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Uniqlo is known for its timeless aesthetic and high-quality basics. But sadly, the “It’s a Start” brand’s ethics don’t quite hold up. But we have good news: we went on the hunt to find more sustainable alternatives to Uniqlo’s best sellers.
Uniqlo’s making a start, but it’s not enough
Uniqlo is known for its timeless aesthetic and high-quality basics. Some of its items go viral on social media, like this nylon bag TikTok went wild for, or more recently, this pair of wide-legged work trousers. And let’s not forget the brand’s famous light puffer jacket.
Sadly, the Japanese brand’s ethics don’t quite hold up, and we rate Uniqlo “It’s a Start” based on our team’s research here at Good On You. While Uniqlo has set some decent environmental policies in place and has made a start for animals, there’s no evidence it’s providing fair wages for its workers. It still has a lot of work to do before it can be considered a “Good” or “Great” ethical brand.
This rating can raise questions, especially when applied to large, fast fashion brands. But “It’s a Start” means just that—the brand is making a start. Uniqlo is already ahead of comparable brands by creating timeless staples that don’t go out of fashion nearly as fast. And if your options are Uniqlo or a brand like SHEIN that is making little to no effort for people, the planet, and animals, Uniqlo is a clear winner. Progress over perfection.
So, if you like Uniqlo’s basics but are looking for alternative brands making a solid effort across the board for sustainability and ethics, we have good news. There are “Good” and “Great” brands making items similar to Uniqlo’s best-selling pieces but doing better for people, the planet, and animals.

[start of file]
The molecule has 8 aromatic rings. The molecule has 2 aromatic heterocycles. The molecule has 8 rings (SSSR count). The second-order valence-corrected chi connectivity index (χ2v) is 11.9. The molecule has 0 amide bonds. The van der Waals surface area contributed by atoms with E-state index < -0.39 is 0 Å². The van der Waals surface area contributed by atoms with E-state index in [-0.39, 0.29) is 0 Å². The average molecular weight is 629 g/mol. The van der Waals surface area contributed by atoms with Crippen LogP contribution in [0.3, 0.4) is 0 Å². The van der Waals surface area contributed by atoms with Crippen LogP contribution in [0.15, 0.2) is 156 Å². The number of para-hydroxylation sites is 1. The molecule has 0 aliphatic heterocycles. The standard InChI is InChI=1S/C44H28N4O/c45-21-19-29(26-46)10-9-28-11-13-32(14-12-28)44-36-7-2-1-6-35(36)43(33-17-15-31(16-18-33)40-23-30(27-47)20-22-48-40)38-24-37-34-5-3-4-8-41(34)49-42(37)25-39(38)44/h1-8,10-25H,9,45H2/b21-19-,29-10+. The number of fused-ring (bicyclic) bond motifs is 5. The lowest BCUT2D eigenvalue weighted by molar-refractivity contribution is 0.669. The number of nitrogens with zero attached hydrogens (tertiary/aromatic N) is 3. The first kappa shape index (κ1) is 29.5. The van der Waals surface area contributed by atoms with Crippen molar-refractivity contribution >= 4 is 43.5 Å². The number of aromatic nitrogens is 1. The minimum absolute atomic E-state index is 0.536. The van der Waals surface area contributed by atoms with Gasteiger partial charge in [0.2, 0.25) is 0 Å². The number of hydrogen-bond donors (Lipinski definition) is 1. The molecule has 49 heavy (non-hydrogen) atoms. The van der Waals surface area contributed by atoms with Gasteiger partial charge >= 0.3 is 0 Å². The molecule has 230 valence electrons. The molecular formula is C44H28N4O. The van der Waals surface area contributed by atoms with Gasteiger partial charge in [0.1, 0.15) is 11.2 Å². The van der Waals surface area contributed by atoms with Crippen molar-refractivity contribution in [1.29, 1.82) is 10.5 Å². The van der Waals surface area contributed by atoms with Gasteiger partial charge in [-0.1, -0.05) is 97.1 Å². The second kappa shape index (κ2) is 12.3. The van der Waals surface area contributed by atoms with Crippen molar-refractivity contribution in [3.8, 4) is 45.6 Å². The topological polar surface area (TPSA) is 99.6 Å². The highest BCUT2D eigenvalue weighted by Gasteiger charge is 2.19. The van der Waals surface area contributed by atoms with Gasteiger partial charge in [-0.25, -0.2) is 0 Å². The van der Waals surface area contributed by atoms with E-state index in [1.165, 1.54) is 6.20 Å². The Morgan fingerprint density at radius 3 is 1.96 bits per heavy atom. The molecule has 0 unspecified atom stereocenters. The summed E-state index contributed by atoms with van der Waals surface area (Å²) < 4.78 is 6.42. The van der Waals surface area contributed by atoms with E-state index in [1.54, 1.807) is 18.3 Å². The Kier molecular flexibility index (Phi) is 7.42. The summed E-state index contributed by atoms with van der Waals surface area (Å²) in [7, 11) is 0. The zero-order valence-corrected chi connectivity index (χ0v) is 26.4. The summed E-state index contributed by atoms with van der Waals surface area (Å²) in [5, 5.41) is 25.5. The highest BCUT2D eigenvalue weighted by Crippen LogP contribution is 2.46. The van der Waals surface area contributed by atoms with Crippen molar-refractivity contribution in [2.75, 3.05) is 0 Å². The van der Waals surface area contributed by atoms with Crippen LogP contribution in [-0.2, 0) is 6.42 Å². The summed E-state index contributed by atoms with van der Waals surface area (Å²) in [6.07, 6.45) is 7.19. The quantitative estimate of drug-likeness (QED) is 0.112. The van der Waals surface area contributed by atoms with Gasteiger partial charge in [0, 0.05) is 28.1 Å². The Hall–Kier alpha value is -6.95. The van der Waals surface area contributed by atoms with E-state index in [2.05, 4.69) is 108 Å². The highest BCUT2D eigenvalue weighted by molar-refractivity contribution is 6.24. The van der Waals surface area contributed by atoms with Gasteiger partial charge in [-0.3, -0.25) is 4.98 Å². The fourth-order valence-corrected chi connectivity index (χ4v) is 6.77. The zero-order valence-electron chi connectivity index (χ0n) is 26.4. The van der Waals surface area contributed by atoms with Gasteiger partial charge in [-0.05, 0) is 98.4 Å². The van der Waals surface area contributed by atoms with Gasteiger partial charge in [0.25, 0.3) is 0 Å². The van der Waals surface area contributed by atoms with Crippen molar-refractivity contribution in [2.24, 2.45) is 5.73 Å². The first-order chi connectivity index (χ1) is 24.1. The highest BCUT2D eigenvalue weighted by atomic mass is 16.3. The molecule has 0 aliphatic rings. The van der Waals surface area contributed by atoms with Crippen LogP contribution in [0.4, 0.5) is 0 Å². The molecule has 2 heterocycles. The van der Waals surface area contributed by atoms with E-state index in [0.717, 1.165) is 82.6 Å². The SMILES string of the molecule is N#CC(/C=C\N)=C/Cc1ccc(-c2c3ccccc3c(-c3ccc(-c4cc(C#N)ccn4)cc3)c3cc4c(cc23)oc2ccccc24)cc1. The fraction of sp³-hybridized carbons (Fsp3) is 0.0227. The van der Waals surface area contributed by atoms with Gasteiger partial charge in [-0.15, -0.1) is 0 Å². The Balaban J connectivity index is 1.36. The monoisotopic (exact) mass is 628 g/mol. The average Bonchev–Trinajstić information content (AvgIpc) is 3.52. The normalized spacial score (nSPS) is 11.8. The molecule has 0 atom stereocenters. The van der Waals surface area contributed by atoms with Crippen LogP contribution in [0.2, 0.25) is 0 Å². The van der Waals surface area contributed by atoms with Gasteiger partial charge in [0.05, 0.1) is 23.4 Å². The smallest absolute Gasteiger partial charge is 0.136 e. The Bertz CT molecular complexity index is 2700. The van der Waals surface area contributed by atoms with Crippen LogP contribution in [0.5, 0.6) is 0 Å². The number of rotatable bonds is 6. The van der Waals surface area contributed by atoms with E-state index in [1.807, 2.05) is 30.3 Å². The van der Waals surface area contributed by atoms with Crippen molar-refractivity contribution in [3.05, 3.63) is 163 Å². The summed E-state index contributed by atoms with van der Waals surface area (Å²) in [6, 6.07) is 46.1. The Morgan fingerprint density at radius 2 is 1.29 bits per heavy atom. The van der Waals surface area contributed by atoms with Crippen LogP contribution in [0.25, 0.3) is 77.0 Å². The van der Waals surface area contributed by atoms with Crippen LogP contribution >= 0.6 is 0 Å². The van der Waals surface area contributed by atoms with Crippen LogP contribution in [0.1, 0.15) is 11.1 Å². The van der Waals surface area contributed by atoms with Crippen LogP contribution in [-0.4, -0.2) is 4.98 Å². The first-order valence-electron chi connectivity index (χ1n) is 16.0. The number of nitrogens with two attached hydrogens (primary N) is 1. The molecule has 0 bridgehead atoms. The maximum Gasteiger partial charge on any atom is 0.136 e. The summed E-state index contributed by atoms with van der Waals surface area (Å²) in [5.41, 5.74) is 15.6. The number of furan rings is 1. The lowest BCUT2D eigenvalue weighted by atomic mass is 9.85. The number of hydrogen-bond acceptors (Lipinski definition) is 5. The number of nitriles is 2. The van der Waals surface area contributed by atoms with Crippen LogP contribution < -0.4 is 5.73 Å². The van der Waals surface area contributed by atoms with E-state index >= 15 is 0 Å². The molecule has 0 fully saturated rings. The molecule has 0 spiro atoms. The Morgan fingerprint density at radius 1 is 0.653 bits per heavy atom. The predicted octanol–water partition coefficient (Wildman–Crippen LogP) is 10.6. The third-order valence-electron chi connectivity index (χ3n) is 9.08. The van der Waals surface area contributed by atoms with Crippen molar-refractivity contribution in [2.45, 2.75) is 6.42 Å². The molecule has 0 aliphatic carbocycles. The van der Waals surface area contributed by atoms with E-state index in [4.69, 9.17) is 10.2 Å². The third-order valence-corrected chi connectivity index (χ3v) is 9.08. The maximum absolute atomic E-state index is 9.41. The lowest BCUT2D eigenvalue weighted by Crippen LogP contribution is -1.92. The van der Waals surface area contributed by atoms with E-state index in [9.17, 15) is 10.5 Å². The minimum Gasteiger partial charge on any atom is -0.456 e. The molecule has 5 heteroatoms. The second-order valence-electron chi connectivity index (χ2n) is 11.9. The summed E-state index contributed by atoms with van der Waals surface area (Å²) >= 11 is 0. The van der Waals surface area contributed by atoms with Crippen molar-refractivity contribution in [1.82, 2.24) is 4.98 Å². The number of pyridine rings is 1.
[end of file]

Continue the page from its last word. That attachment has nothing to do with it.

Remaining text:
A note on affordability
Good On You wants to help you find sustainable options no matter your budget. But we recognise that many sustainable brands appear more expensive up front. That’s because more goes into a price tag than the cost of fabric. Fast fashion prices are often low because workers are not paid living wages and sustainable practices are not followed in production.
Fast fashion has also distorted our view of clothing prices. We now spend much less and buy far more low-quality garments than we did a few decades ago. When taking into account cost-per-wear, higher-quality items you’ll wear again and again end up costing less in the long run despite the initial investment.
We aim to highlight the range of more affordable sustainable brands, but we also encourage you to seek out the most sustainable options that work for you. Sometimes this means shopping second hand, other times rediscovering and restyling what you already own.